Can a Goat Live Alone?
Updated on 2/9/13, Originally posted on 3/24/12/
Weekly Bible Verse: Genesis 1:26 Then God said, “Let Us make man in Our image, according to Our likeness; let them have dominion over the fish of the sea, over the birds of the air, and over the cattle, over all the earth and over every creeping thing that creeps on the earth.”
We, man (meaning all humans), are made in the image of God. We are not like the animals; God has designed every person and placed us over the animals. We are to take care of our animals and not be cruel to them (Proverbs 12:10). But we also must remember that God has given us dominion over all the animals and it is okay for us to eat them if we are hungry.
Goats like to live in herds; after all, they are herd animals. If you are going to keep goats it is best to keep at least two. Sometimes a goat will be content to live with other animals such as horses, cows, sheep, or pigs. If you have other animals with your goat it may “adopt” the other animals as its herd or vice versa, and it is nice when it works out. I once had a goat and horse that enjoyed each others’ companionship and would even sleep together. I also have had horses that hate goats and chase them away. Always use caution when introducing a goat to other animals as sometimes it does not work and your goat could be injured or even killed. On rare occasions goats and dogs can live together, but you must use caution because dogs are frequently the cause of goat deaths. If you have goat friendly dogs, and the goat likes the dogs, often the goat will see the dogs as its herd. Goats that live with dogs will often think they are a dog and sometimes even act a little like a dog. If you do have a goat living with your dogs, never let the goat eat dog food; it is not healthy for goats!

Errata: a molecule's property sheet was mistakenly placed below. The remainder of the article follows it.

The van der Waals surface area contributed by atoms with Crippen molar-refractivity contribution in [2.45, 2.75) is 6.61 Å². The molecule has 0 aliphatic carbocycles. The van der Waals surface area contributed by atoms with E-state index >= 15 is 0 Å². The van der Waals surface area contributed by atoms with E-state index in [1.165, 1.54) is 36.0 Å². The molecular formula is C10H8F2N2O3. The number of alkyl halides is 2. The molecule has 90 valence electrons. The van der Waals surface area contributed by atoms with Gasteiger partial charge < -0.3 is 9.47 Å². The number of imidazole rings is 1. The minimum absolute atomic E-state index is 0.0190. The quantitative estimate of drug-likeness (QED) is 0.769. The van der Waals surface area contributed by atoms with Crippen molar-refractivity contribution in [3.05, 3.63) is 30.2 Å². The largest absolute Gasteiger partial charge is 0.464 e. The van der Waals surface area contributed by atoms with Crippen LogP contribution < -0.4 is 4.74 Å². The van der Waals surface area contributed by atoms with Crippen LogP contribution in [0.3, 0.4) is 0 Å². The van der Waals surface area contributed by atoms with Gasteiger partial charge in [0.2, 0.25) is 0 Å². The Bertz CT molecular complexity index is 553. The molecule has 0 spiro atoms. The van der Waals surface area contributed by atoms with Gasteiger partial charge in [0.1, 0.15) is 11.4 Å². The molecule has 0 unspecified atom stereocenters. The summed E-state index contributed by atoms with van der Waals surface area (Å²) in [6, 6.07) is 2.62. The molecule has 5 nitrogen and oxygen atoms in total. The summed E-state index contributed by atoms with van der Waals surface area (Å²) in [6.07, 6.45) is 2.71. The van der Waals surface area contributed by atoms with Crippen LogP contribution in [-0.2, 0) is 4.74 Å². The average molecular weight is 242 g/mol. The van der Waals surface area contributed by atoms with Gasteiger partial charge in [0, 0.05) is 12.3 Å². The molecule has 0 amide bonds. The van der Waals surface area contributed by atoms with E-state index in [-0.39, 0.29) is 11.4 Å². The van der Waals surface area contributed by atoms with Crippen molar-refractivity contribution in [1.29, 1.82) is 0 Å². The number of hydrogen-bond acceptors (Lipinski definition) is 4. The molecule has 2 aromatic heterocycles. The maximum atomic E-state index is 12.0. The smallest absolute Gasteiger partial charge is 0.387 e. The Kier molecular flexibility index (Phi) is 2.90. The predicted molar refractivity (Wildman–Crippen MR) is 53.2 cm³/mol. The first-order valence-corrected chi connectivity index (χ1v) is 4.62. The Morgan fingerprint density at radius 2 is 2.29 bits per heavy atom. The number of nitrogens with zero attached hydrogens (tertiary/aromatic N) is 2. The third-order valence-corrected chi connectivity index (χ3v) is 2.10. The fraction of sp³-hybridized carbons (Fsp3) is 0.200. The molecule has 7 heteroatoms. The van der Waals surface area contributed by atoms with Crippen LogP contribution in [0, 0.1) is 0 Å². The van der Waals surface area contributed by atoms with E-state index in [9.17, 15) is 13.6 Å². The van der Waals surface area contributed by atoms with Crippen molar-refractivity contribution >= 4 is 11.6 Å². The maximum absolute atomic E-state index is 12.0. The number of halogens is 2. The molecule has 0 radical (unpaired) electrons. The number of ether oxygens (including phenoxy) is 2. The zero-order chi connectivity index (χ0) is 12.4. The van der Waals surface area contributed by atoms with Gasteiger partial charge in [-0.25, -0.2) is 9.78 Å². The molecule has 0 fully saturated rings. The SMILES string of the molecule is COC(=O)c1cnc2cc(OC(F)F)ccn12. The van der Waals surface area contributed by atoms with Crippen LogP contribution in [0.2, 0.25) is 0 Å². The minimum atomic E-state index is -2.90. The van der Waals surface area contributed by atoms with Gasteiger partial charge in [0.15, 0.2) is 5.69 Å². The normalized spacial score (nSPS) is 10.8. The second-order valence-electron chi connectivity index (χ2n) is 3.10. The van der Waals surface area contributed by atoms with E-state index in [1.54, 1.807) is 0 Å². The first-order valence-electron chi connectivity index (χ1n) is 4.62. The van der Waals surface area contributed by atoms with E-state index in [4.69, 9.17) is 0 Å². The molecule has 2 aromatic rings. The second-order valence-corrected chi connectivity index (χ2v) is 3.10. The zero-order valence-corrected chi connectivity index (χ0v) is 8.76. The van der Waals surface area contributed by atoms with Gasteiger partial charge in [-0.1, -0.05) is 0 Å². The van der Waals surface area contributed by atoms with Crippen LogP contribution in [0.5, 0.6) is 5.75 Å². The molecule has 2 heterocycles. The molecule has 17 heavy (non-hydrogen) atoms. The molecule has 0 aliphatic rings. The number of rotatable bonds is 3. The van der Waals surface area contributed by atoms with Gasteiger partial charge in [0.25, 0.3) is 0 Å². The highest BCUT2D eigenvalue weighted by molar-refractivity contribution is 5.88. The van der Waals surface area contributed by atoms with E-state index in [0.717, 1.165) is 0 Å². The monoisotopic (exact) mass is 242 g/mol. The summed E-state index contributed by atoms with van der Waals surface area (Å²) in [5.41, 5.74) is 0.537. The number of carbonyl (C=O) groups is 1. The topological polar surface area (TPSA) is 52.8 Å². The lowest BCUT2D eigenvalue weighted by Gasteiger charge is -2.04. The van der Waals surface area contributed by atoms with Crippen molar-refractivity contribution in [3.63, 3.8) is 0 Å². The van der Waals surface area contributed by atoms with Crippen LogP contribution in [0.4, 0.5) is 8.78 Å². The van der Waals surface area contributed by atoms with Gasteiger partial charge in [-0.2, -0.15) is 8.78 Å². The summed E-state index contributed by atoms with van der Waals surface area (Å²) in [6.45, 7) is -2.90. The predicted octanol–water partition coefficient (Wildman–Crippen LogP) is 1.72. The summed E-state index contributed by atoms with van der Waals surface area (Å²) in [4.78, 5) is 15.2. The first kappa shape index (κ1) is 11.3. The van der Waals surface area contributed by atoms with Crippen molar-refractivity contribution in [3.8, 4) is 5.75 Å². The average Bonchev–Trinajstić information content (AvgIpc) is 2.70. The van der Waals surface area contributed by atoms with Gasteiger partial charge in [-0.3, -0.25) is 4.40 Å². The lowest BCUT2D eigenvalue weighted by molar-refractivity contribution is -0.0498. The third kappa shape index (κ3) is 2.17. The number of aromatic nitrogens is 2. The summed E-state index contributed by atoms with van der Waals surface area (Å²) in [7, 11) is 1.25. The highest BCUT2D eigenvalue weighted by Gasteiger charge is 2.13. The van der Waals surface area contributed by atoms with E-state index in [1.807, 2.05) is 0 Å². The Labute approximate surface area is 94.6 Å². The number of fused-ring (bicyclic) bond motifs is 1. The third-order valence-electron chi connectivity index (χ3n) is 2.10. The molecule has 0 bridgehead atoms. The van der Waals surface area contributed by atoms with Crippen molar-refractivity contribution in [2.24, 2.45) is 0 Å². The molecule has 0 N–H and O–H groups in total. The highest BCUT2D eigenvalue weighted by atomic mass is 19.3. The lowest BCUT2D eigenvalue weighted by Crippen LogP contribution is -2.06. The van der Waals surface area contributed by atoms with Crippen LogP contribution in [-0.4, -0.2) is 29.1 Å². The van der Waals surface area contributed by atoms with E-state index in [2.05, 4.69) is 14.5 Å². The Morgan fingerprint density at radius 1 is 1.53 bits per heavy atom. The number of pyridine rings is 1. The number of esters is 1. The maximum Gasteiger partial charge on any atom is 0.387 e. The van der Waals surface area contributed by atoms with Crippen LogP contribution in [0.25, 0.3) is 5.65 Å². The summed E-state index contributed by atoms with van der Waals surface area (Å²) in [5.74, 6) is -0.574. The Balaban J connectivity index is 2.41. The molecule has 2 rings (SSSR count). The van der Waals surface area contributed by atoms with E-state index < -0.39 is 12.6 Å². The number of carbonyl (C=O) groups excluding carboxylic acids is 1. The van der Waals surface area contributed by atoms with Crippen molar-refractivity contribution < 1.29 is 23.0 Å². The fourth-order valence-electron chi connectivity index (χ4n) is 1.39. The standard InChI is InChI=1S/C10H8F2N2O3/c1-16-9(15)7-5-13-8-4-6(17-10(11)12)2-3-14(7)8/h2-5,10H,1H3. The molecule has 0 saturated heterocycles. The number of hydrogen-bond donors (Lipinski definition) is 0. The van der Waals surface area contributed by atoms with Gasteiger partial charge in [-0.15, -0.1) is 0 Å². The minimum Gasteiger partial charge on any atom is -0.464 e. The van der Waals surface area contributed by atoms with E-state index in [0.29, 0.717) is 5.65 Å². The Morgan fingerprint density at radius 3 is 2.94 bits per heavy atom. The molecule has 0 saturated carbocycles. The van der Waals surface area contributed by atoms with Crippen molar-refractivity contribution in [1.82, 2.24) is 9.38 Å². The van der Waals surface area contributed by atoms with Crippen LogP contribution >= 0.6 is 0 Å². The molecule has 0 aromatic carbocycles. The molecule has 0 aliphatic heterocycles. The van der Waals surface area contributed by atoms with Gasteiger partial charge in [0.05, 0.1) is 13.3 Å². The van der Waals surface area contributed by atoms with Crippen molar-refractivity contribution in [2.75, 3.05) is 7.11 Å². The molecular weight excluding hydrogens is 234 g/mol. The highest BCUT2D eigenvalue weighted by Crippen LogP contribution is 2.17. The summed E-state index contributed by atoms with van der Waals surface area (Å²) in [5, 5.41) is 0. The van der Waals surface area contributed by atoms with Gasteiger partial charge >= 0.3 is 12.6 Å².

Sometimes, on rare occasions, a goat can live happily alone without other animals but it will need people to substitute for its herd. If the goat is afraid of people it will need another goat or animal for its herd and will not be content to live alone. For the goat that likes people and is taken to a new home without other goats there will be an adjustment time for the goat to accept the new people as its herd. If the goat is used to living with other goats, you can expect your new goat to be upset for a few days or even a few weeks. If the goat does not get a little better day by day then it will need a goat buddy. The goat may call out all the time or, on rare occasions, become depressed and even stop eating. Every animal is different but some goats can be content to live alone; however if the goat seems too unhappy you will need to get another goat ASAP.
It is up to you whether you will own one, two, or more goats. You can try owning just one goat to see if it works but I always recommend you adopt two or more.